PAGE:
Many have a sense that Lucas was a technology pioneer, but exactly what did he do and why did he do it? The remarkable tools we have on every computer began as revolutionary notions in the late ’60s, from radicals like Lucas and his friend Francis Coppola. In the years following PARC’s important and famous research in personal computing, Lucasfilm (concurrent with making Empire Strikes Back) was quietly establishing its own research in picture editing, digital audio, computer graphics and eventually, videogames.
Author Michael Rubin will explore the connection between Lucas and some of the most advanced research in entertainment media done in one place and time — the human story behind the filmmakers and the computers, and the first films to blur the boundaries.
Michael Rubin is a writer, educator, and entrepreneur. In 1985 he joined Lucasfilm's Droid Works to introduce new technology to filmmakers. Since then he has edited feature films and television shows in Hollywood and published a number of books on digital filmmaking for professionals as well as consumers, including Nonlinear: A Field Guide to Digital Video and Film Editing, The Little Digital Video Book and iLife '05: Apple Training Series. He has lectured internationally, from Montreux to Beijing, and consulted for Sony and Apple on "video literacy." Rubin is also co-founder and CEO of Petroglyph Ceramic Lounge. He lives in Santa Cruz, California.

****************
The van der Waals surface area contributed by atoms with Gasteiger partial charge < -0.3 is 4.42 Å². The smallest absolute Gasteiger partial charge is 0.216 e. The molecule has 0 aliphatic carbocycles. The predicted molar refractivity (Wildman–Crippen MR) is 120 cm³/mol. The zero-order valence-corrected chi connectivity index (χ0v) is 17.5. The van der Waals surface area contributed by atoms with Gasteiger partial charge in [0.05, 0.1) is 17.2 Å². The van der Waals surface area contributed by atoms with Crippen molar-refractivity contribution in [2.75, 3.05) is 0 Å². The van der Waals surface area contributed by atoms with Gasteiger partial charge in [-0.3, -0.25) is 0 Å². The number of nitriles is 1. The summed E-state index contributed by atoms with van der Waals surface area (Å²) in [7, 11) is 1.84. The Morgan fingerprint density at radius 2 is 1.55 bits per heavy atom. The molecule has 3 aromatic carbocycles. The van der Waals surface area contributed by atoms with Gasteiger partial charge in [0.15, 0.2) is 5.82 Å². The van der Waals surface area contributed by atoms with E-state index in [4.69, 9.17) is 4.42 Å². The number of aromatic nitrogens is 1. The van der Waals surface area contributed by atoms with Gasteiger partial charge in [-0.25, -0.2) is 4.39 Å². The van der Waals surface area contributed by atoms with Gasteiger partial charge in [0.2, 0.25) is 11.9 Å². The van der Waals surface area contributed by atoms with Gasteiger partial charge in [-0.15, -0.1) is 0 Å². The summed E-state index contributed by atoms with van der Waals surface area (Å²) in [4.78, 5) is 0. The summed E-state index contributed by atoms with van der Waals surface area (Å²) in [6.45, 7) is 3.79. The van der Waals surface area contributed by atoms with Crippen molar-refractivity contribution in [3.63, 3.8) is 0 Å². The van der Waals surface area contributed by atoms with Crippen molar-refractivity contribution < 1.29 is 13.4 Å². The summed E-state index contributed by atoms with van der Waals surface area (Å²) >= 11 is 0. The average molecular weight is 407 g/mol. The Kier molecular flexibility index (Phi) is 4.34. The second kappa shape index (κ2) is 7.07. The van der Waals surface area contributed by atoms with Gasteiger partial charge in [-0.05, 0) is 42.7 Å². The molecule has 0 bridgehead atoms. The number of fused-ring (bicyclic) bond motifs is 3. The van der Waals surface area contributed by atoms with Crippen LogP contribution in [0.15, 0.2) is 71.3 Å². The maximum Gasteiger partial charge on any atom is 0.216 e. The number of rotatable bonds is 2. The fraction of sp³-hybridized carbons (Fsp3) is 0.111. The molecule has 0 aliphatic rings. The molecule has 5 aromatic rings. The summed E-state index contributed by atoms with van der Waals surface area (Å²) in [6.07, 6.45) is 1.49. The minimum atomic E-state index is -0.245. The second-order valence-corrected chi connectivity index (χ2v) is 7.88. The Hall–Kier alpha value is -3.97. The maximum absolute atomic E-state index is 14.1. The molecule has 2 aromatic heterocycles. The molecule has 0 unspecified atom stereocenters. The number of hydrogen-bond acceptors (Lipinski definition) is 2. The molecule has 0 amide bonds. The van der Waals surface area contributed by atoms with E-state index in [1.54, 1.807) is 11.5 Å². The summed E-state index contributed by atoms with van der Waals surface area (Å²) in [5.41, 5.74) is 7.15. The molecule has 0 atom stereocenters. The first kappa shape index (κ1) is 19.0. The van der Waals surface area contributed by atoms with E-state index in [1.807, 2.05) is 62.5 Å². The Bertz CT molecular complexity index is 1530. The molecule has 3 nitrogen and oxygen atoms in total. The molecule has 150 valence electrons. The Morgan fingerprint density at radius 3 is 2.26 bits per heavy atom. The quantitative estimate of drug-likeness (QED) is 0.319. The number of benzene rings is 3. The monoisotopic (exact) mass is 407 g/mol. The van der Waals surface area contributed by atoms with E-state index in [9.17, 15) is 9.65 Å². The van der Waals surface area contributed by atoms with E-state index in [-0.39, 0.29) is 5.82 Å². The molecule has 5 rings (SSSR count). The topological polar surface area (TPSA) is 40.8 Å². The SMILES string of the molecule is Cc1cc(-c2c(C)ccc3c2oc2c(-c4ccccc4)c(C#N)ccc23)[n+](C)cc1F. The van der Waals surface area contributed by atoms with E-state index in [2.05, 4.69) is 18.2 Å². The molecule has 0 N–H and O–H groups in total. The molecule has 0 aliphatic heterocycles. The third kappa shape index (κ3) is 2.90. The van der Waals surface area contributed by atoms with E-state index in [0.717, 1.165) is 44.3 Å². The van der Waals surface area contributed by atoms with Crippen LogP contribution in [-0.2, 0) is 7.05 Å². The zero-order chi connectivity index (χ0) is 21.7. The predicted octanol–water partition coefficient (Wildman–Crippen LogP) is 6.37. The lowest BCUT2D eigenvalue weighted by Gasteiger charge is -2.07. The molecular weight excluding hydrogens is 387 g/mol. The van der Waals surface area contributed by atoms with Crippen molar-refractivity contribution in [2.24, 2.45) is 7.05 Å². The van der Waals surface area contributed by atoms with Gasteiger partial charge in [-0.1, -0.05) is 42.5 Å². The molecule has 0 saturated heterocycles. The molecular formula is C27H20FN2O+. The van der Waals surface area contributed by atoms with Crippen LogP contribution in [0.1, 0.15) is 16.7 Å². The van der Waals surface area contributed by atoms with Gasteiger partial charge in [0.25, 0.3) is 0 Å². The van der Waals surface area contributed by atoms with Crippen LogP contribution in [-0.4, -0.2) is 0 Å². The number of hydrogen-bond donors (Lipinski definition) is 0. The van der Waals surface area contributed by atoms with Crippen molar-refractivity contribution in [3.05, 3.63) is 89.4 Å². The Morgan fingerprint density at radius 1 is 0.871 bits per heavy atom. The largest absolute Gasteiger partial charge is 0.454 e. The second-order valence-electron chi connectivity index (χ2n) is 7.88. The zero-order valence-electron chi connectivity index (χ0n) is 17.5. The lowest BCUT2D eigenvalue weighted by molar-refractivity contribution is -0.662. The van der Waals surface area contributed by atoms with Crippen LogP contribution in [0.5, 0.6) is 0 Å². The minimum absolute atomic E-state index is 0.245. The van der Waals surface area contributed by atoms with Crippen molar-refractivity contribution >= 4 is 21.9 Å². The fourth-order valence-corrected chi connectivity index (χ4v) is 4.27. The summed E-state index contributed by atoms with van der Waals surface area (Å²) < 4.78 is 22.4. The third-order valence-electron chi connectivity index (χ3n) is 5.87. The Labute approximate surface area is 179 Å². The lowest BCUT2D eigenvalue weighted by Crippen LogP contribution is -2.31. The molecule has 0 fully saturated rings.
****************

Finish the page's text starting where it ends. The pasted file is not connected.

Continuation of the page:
His latest book, Droidmaker, was released three weeks ago, and Michael has been traveling around the US speaking to film schools, technology companies, and computer science departments about Lucasfilm's role in modern media.
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